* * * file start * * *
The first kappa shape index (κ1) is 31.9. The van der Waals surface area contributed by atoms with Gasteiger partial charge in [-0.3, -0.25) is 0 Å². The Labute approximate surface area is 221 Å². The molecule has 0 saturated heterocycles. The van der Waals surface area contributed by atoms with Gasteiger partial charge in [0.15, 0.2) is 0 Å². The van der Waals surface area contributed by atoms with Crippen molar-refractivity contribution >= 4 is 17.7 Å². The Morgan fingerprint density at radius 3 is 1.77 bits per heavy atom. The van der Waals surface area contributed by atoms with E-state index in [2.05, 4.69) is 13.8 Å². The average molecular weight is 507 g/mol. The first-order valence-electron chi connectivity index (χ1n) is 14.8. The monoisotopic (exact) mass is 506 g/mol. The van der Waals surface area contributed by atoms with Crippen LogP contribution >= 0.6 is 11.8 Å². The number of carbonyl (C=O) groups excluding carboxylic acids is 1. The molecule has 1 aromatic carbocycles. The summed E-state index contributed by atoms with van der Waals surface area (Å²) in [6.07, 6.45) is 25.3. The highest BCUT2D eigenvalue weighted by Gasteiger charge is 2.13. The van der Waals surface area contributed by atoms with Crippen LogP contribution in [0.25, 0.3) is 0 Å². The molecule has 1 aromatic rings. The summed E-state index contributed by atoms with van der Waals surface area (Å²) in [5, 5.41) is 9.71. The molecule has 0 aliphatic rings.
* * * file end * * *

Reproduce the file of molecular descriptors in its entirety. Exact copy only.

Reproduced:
The first kappa shape index (κ1) is 31.9. The van der Waals surface area contributed by atoms with Gasteiger partial charge in [-0.3, -0.25) is 0 Å². The Labute approximate surface area is 221 Å². The molecule has 0 saturated heterocycles. The van der Waals surface area contributed by atoms with Gasteiger partial charge in [0.15, 0.2) is 0 Å². The van der Waals surface area contributed by atoms with Crippen molar-refractivity contribution >= 4 is 17.7 Å². The Morgan fingerprint density at radius 3 is 1.77 bits per heavy atom. The van der Waals surface area contributed by atoms with E-state index in [2.05, 4.69) is 13.8 Å². The average molecular weight is 507 g/mol. The first-order valence-electron chi connectivity index (χ1n) is 14.8. The monoisotopic (exact) mass is 506 g/mol. The van der Waals surface area contributed by atoms with Crippen LogP contribution >= 0.6 is 11.8 Å². The number of carbonyl (C=O) groups excluding carboxylic acids is 1. The molecule has 1 aromatic carbocycles. The summed E-state index contributed by atoms with van der Waals surface area (Å²) in [6.07, 6.45) is 25.3. The highest BCUT2D eigenvalue weighted by Gasteiger charge is 2.13. The van der Waals surface area contributed by atoms with Crippen LogP contribution in [0.25, 0.3) is 0 Å². The molecule has 1 aromatic rings. The summed E-state index contributed by atoms with van der Waals surface area (Å²) in [5, 5.41) is 9.71. The molecule has 0 aliphatic rings.